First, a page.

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OF THE

BIBLE:

BEING A SELECTION FROM THE

Old and New Testaments,

WITH VARIOUS

REMARKS AND BRIEF DISSERTATIONS,

DESIGNED FOR THE USE OF

CHRISTIANS IN GENERAL,

AND PARTICULARLY FOR THE USE OF

SCHOOLS,

AND FOR THE

IMPROVEMENT OF YOUTH.

BY EZRA SAMPSON,
OF HUDSON, NEW-YORK.

THIRD HUDSON EDITION.

PRINTED AND PUBLISHED ACCORDING TO ACT OF CONGRESS.

“These words which I command thee this day, shall be in thine heart;
and thou shalt teach them diligently unto thy children." Moses.

HUDSON:

PRINTED BY HARRY CROSWELL,

FOR WILLIAM E. NORMAN.

Motes.

IN a few inftances, for obvious reafons, the words and phrafes of the Bible tranflation are altered in this work, while the fenfe or meaning is carefully preferved; and this alteration is marked with Italic characters: And alfo, where a word, or phrafe is added for explanation, fuch additions are in the Italic characters, and are included in parentheses.

THE title " BEAUTIES of the BIBLE," that has been given to this Selection, only means that it contains a part of those matchlefs beauties, with which that Divine Volume abounds.

Jo

RECAP)

PREFACE.

Ir would be improper to apologise for undertaking a work, which

is designed to be useful to the best interests of mankind. That a book of this kind is necessary will be generally allowed by Christians of every denomination, who have thought carefully on the subject.

Time was in our country, when the Bible was almost the only school book. By frequently reading the sacred writings in schools, a large portion of the doctrine and precepts of our holy religion was imperceptibly lodged in the memory, and often continued there through life, as the seed of piety, and as a happy preventive to error and vice.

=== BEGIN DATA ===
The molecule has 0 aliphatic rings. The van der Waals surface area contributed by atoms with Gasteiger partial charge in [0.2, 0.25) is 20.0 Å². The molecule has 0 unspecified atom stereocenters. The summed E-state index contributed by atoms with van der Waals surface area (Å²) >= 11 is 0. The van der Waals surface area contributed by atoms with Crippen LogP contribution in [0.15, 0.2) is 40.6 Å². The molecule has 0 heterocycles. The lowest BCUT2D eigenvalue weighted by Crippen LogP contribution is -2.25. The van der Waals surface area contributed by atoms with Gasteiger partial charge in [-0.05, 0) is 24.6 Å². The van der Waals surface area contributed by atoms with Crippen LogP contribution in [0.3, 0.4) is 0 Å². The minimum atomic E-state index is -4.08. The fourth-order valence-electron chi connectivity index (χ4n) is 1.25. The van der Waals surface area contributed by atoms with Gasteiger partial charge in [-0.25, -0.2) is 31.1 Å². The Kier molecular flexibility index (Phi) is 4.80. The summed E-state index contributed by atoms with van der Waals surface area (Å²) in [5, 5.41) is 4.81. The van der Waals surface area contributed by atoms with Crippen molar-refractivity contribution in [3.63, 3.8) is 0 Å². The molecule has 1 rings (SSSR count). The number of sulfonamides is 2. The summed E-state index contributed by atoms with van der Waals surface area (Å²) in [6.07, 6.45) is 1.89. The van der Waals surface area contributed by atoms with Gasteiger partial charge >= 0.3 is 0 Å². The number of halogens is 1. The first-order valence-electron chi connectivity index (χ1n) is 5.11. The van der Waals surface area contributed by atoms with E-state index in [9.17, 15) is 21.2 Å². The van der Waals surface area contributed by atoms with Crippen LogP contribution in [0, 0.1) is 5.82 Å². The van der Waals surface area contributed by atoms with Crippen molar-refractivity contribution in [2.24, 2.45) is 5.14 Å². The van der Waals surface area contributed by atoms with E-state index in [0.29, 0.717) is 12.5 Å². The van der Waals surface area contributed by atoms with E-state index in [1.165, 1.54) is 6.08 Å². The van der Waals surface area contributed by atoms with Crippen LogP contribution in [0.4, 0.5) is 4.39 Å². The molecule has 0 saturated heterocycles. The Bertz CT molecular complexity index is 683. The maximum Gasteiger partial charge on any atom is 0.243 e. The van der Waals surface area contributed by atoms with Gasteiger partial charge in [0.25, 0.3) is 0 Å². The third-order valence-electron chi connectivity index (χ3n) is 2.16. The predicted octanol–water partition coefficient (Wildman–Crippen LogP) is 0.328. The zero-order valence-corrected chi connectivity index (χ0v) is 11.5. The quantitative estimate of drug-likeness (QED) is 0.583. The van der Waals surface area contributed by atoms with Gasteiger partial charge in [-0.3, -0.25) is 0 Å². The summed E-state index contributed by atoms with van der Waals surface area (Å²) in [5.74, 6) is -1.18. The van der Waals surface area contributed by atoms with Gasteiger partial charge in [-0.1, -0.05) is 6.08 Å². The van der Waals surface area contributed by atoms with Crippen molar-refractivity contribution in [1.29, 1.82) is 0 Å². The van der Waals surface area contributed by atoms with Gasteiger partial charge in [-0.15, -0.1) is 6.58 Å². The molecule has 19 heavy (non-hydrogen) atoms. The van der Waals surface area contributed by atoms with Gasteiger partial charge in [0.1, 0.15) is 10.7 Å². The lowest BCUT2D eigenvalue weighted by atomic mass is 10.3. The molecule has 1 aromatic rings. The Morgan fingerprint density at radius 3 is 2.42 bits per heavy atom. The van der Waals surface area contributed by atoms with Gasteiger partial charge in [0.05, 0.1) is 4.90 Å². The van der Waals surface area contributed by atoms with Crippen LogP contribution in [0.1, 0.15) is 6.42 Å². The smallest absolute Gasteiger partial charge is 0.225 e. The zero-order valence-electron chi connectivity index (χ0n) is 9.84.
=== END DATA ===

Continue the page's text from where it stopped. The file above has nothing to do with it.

At length, objections were started against the use of the Bible in schools. Other books were introduced, and the sacred writings for several years past, have been almost totally excluded from having any share in school instruction: and by reason of this almost total disuse of the bible in schools, thousands of children have grown, and are growing up in gross ignorance of the contents of that sacred book.

It is an astonishing thought and should be humbling to Christians, that while we have neglected to make the knowledge of the bible any part of the school education of our children, the Mahometans have been teaching their children the Alcoran with most diligent care. Will not Mabomerans rise up in judgment against us and condemn rs?

Besides

"While men slept the enemy came and sowed tares." innumerable other books of pernicious tendency, it has been asserted that twenty thousand copies of what some have called "Thomas Paine's bible" were imported into this country at one time. They have been distributed over the country, and have been read with eagerness their poison has struck deep, particularly into those minds which had not been sown with the seeds of religious instruction. Thus multitudes have been desperately wounded, not indeed by the paw of the lion, but by the sting of the despicable asp.

"As we sow we may expect to reap." If the bible should continue to be excluded from schools, and the religious instruction of children be neglected, the bitter fruits will be experienced in the demoralized condition of all classes of people. To obviate, in some degree, this threatening evil, is the object of the present publication. This selection is not liable to any of those objections which have been urged against the scholastic use of the whole bible. Such mat

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Inaccuracies in point of grammar, it may be pronounced a com. plete standard of pure English.